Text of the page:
In January 1866, Pro Gustavas Adolfus Holcomb from Riddleville, Ga. opened a school at what is known as the W.O. Prescott place on the Dublin and Sandersville Road. On the opening day for the school 67 pupils were enrolled.

The school house was a small one room log house about 18 x 20 feet which was not large enough to accommodate 67 pupils. The patrons seeing the predicament they were in hurriedly erected a large shelter 40x50 feet. This shelter rested upon heart pine post let to the ground and extending up ten feet. A pine board floor of rough planks resting on logs laid on the ground which put the ___ wall above the ground. The cover was of five foot board made from pine trees and nailed on small pine poles which were used for laths(?). The boards were nailed on with nails made in the local blacksmith shop and generally known as _ought nails. One end of the shelter was boarded up entirely and the others were left open except about three feet around the three sides at the bottom, which gave an appearance of an enclosure.

There was no provision for heating on cold days. A large fire was kindled in the yard nearby and a few benches moved out for girls and the boys to stand around the fire to keep warm. Among the male pupils was about 20 young men form 17 to 22 years most of whom has served in the Confederate war and had had no opportunity for school advantages during the four year period of the war. The large boys were allowed to spend their study periods out in the yard where they enjoyed the warm sunshine on cold days and the shade during summer.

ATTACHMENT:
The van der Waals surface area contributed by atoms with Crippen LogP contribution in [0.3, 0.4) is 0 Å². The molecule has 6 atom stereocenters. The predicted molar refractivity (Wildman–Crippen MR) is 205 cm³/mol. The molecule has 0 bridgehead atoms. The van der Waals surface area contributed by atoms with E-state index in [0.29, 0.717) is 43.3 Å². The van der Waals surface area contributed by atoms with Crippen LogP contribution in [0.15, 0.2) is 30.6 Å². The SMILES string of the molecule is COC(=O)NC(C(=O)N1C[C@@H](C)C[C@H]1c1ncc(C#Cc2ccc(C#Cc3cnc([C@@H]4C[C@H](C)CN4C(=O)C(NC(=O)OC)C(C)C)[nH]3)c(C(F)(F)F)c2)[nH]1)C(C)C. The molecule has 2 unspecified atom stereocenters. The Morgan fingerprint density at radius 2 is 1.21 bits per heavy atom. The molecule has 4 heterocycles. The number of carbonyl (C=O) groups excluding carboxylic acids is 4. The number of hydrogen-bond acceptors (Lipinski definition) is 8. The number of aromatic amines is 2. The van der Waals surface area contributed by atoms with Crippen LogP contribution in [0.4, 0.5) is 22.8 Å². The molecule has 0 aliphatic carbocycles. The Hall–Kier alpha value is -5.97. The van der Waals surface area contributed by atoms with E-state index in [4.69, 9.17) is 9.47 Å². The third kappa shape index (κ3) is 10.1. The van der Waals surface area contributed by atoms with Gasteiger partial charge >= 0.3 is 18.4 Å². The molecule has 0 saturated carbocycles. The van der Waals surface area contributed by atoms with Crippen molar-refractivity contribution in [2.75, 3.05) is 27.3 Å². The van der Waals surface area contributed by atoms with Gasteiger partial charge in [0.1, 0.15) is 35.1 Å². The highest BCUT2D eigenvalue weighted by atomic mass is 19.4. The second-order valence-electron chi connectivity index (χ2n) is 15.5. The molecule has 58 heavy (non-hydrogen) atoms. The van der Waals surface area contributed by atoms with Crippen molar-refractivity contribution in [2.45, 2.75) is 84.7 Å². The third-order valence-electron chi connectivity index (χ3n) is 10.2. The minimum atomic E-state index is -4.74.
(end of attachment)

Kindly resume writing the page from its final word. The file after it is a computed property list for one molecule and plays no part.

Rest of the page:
In 1867, Conference sent Rev. J.M. Morgan from Guyton, Ga. as pastor of the Dublin Circuit. , which was at that time composed of Dublin, Gethsemane, Boiling Springs and a small church about one mile north of Lovett, known as “Gopher Hill,” taking its name from the fact that gophers had chosen this sand hill for easy igging of their holes.

The Holcomb School shelter was not included in the Dublin Circuit at that time. Rev. Morgan by giving an evening apportionment made good to the Shelter, as it was generally known, and appointment every third Sunday in the month. Rev. Tom Harris, a Christian minister from Sandersville, had an evening appointment for nearly every fourth Sunday. Rev. F.W. Flanders also filled engagements at “The Shelter” when and ______ occurred. This plan of filling engagements at “The Shelter” continued until 1876 when Rev. H.M. Williams then quite a young man full of energy and determination was sent to the Dublin Circuit.